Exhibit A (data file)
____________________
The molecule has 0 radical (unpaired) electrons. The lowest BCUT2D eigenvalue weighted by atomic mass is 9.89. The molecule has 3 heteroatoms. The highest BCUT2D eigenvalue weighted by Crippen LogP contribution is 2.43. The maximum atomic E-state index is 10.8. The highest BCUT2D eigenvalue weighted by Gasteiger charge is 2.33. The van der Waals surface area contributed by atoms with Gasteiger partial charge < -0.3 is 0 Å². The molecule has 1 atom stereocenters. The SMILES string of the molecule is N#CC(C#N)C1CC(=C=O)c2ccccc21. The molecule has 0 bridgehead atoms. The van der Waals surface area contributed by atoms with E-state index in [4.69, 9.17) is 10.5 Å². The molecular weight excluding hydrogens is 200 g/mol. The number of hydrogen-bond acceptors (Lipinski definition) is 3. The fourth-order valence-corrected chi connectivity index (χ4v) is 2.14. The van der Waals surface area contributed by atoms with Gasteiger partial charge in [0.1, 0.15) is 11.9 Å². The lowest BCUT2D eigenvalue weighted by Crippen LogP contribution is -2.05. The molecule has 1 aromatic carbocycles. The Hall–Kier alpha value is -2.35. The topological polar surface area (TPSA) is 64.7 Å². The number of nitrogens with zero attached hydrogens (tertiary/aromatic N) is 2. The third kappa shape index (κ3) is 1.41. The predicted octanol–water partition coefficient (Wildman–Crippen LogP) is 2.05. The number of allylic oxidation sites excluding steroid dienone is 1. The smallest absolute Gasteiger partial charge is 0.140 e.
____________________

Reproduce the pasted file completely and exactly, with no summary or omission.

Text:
The molecule has 0 radical (unpaired) electrons. The lowest BCUT2D eigenvalue weighted by atomic mass is 9.89. The molecule has 3 heteroatoms. The highest BCUT2D eigenvalue weighted by Crippen LogP contribution is 2.43. The maximum atomic E-state index is 10.8. The highest BCUT2D eigenvalue weighted by Gasteiger charge is 2.33. The van der Waals surface area contributed by atoms with Gasteiger partial charge < -0.3 is 0 Å². The molecule has 1 atom stereocenters. The SMILES string of the molecule is N#CC(C#N)C1CC(=C=O)c2ccccc21. The molecule has 0 bridgehead atoms. The van der Waals surface area contributed by atoms with E-state index in [4.69, 9.17) is 10.5 Å². The molecular weight excluding hydrogens is 200 g/mol. The number of hydrogen-bond acceptors (Lipinski definition) is 3. The fourth-order valence-corrected chi connectivity index (χ4v) is 2.14. The van der Waals surface area contributed by atoms with Gasteiger partial charge in [0.1, 0.15) is 11.9 Å². The lowest BCUT2D eigenvalue weighted by Crippen LogP contribution is -2.05. The molecule has 1 aromatic carbocycles. The Hall–Kier alpha value is -2.35. The topological polar surface area (TPSA) is 64.7 Å². The number of nitrogens with zero attached hydrogens (tertiary/aromatic N) is 2. The third kappa shape index (κ3) is 1.41. The predicted octanol–water partition coefficient (Wildman–Crippen LogP) is 2.05. The number of allylic oxidation sites excluding steroid dienone is 1. The smallest absolute Gasteiger partial charge is 0.140 e.